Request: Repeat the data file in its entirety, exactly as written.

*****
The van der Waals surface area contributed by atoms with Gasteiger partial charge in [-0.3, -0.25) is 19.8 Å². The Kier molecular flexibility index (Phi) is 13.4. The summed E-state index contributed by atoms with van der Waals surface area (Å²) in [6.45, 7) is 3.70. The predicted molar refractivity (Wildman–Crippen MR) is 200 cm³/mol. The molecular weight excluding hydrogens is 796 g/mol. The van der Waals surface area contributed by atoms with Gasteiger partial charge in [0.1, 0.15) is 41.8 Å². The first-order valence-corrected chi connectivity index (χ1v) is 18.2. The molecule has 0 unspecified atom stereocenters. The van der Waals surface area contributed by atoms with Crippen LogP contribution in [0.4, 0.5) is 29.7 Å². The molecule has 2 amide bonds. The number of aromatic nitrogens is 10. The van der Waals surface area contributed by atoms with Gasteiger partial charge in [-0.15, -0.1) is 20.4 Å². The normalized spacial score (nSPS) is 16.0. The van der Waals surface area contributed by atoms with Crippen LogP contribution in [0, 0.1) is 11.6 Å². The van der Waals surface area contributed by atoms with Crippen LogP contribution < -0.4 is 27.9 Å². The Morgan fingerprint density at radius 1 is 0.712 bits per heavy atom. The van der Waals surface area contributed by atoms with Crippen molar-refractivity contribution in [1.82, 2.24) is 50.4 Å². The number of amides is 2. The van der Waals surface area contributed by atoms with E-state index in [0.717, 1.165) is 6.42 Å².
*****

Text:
The van der Waals surface area contributed by atoms with Gasteiger partial charge in [-0.3, -0.25) is 19.8 Å². The Kier molecular flexibility index (Phi) is 13.4. The summed E-state index contributed by atoms with van der Waals surface area (Å²) in [6.45, 7) is 3.70. The predicted molar refractivity (Wildman–Crippen MR) is 200 cm³/mol. The molecular weight excluding hydrogens is 796 g/mol. The van der Waals surface area contributed by atoms with Gasteiger partial charge in [0.1, 0.15) is 41.8 Å². The first-order valence-corrected chi connectivity index (χ1v) is 18.2. The molecule has 0 unspecified atom stereocenters. The van der Waals surface area contributed by atoms with Crippen LogP contribution in [0.4, 0.5) is 29.7 Å². The molecule has 2 amide bonds. The number of aromatic nitrogens is 10. The van der Waals surface area contributed by atoms with Gasteiger partial charge in [-0.15, -0.1) is 20.4 Å². The normalized spacial score (nSPS) is 16.0. The van der Waals surface area contributed by atoms with Crippen LogP contribution in [0, 0.1) is 11.6 Å². The van der Waals surface area contributed by atoms with Crippen LogP contribution < -0.4 is 27.9 Å². The Morgan fingerprint density at radius 1 is 0.712 bits per heavy atom. The van der Waals surface area contributed by atoms with Crippen molar-refractivity contribution in [1.82, 2.24) is 50.4 Å². The number of amides is 2. The van der Waals surface area contributed by atoms with E-state index in [0.717, 1.165) is 6.42 Å².